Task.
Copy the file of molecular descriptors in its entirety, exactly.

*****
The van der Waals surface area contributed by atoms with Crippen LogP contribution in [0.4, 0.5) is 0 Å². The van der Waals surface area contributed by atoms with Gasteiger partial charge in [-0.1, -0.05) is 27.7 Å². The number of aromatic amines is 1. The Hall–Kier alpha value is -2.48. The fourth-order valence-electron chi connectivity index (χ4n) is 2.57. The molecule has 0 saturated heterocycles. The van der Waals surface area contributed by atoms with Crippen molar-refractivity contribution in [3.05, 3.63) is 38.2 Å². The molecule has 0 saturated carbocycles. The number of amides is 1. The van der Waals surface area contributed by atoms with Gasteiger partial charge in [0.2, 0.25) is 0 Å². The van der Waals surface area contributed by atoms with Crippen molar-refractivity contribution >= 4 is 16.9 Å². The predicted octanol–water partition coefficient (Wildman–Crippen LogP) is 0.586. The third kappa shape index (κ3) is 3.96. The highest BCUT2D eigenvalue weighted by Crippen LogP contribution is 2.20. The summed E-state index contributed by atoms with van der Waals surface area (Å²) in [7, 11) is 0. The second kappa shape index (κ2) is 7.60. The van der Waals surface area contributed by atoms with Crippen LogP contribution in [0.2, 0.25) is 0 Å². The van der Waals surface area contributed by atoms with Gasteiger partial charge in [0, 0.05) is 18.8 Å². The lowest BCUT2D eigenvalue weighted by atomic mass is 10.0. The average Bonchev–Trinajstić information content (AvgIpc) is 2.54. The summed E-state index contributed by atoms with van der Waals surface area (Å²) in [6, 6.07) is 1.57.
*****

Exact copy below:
The van der Waals surface area contributed by atoms with Crippen LogP contribution in [0.4, 0.5) is 0 Å². The van der Waals surface area contributed by atoms with Gasteiger partial charge in [-0.1, -0.05) is 27.7 Å². The number of aromatic amines is 1. The Hall–Kier alpha value is -2.48. The fourth-order valence-electron chi connectivity index (χ4n) is 2.57. The molecule has 0 saturated heterocycles. The van der Waals surface area contributed by atoms with Crippen molar-refractivity contribution in [3.05, 3.63) is 38.2 Å². The molecule has 0 saturated carbocycles. The number of amides is 1. The van der Waals surface area contributed by atoms with Gasteiger partial charge in [0.2, 0.25) is 0 Å². The van der Waals surface area contributed by atoms with Crippen molar-refractivity contribution >= 4 is 16.9 Å². The predicted octanol–water partition coefficient (Wildman–Crippen LogP) is 0.586. The third kappa shape index (κ3) is 3.96. The highest BCUT2D eigenvalue weighted by Crippen LogP contribution is 2.20. The summed E-state index contributed by atoms with van der Waals surface area (Å²) in [7, 11) is 0. The second kappa shape index (κ2) is 7.60. The van der Waals surface area contributed by atoms with Crippen LogP contribution in [0.2, 0.25) is 0 Å². The van der Waals surface area contributed by atoms with Gasteiger partial charge in [0, 0.05) is 18.8 Å². The lowest BCUT2D eigenvalue weighted by atomic mass is 10.0. The average Bonchev–Trinajstić information content (AvgIpc) is 2.54. The summed E-state index contributed by atoms with van der Waals surface area (Å²) in [6, 6.07) is 1.57.